The peace agreement between Eritrea and Ethiopia has raised hopes that improving human rights will be front and centre on Eritrea’s path forward, according to a United Nations Special Rapporteur on Tuesday.
DAKAR, Senegal, September 19, 2018 -On 9 July, leaders of both countries signed a Joint Declaration of Peace and Friendship, raising expectations that the end of the “no war, no peace” stalemate between them, would positively impact Eritrea’s internal human rights situation.
The thaw in relations between the neighbouring countries, who fought a bloody, unresolved war in the late 1990s, began earnestly in June, when Ethiopia’s newly-elected leader, Abiy Ahmed, made peace overtures to his counterpart.
Eritrean authorities must urgently embrace and implement bold measures to strengthen protection of and respect for human rights, justice and accountability – UN Rapporteur
Yet, repression reportedly continues within Eritrea.
“During the past 17 years, the Government of Eritrea has maintained tight control over the country, stifling any form of public debate and participation,” said Sheila B. Keetharuth, Special Rapporteur on the situation of human rights in Eritrea.
Eleven government officials who had criticised the President in an open letter, along with 10 independent journalists, were arrested in 2001 – silencing public political discourse an
“I have received reports that the former Minister of Finance,” Ms. Keetharuth continued, “who recently wrote two books on the current state of affairs in the country, including the rule of law, has been arrested in Asmara during the morning of 17 September.”
If confirmed, the arrest, on the eve of the 2001 clampdown anniversary, would question the will for genuine reform, “especially regarding respect for fundamental rights and freedoms,” the expert asserted.
According to Ms. Keetharuth, while comprehensive domestic reforms would be required for a free, fair, democratic society with all human rights entitlements, the Government can take immediate action towards that end in three concrete, urgent areas.
Firstly, the families of prisoners who have disappeared in Eritrean jails should be informed about the fate of their loved ones. Secondly, implementing the 1997 Constitution would provide a natural basis for a national legal framework and a society governed by the rule of law. And thirdly, the Government could inform new military conscripts that they would not have to serve beyond the 18 months stipulated by Eritrean law.
“The achievement of peace between Eritrea and Ethiopia must be duly celebrated,” stated Ms. Keetharuth. “However, Eritrean authorities must urgently embrace and implement bold measures to strengthen protection of and respect for human rights, justice and accountability,” she concluded.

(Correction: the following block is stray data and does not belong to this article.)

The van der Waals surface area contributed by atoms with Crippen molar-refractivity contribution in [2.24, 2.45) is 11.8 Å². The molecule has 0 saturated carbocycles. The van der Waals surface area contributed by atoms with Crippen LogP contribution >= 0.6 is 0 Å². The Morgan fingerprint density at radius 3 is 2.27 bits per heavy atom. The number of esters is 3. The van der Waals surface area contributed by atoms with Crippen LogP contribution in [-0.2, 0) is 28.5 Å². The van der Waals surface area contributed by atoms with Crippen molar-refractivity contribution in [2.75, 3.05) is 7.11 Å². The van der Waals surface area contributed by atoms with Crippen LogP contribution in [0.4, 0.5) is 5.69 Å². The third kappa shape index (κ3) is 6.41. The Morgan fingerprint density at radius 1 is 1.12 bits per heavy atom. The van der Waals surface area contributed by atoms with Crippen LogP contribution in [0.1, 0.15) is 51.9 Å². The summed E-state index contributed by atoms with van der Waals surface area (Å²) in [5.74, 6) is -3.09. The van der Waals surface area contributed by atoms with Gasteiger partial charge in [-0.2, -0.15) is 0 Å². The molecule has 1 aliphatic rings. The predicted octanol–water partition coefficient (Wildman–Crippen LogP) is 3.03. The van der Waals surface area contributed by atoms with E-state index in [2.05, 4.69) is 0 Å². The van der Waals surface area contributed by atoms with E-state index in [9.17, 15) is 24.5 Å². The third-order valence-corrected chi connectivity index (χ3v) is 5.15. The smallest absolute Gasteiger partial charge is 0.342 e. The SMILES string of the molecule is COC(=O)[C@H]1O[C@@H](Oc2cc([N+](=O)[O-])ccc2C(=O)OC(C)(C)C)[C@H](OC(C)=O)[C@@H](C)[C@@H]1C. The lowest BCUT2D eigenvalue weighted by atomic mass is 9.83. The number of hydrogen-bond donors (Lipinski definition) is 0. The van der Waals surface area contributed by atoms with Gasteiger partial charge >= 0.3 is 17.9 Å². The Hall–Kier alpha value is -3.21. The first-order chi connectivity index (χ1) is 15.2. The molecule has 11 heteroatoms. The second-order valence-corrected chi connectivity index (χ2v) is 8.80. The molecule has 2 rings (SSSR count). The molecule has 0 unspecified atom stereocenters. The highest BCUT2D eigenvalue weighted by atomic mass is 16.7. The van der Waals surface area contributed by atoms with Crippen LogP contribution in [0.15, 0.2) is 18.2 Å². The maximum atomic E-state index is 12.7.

Special Rapporteurs are appointed by the Geneva-based UN Human Rights Council to examine and report back on a specific human rights theme or a country situation. The unpaid positions are honorary, and independent from any government or organization.
NEW YORK, USA, September 17, 2018 – There is a powerful wind of hope blowing across the Horn of Africa region, said UN chief António Guterres on Sunday, in Saudi Arabia to witness the signing of a peace agreement between Ethiopia and Eritrea, ending decades of simmering conflict.
Saudi Arabia facilitated the agreement, and in a message on Twitter, the Foreign Ministry said that the accord, signed in Jeddah “is a historic milestone for the peoples of Ethiopia and Eritrea, and will contribute to strengthening security and stability in the region at large”.
“The signature of the peace agreement between the President of Eritrea and the Prime Minister of Ethiopia is indeed a historic event,” said the Secretary-General, speaking at a press conference following the signing in Saudi Arabia’s second-largest city, on the Red Sea coast, with Foreign Minister Adel Aljubeir.
“We have seen a conflict that has lasted for decades, ending, and that has a very important meaning in a world where we see, unfortunately, so many conflicts multiplying, and lasting forever,” added Mr. Guterres.
He expressed his “deep appreciation” for the role played by Saudi Arabia, before paying tribute “on one hand to the courage, the vision, the wisdom of the Prime Minister of Ethiopia – who has had the capacity to overcome enormous resistance from the past and open a new chapter in the history of his country – and also the way the President of Eritrea has promptly responded to his peace initiatives.”
The thaw in relations between the neighbouring countries, who fought a bloody, unresolved war in the late 1990s, began in earnest in June, when Ethiopia’s newly-elected leader, Abiy Ahmed, made peace overtures to his counterpart, which have now come to fruition.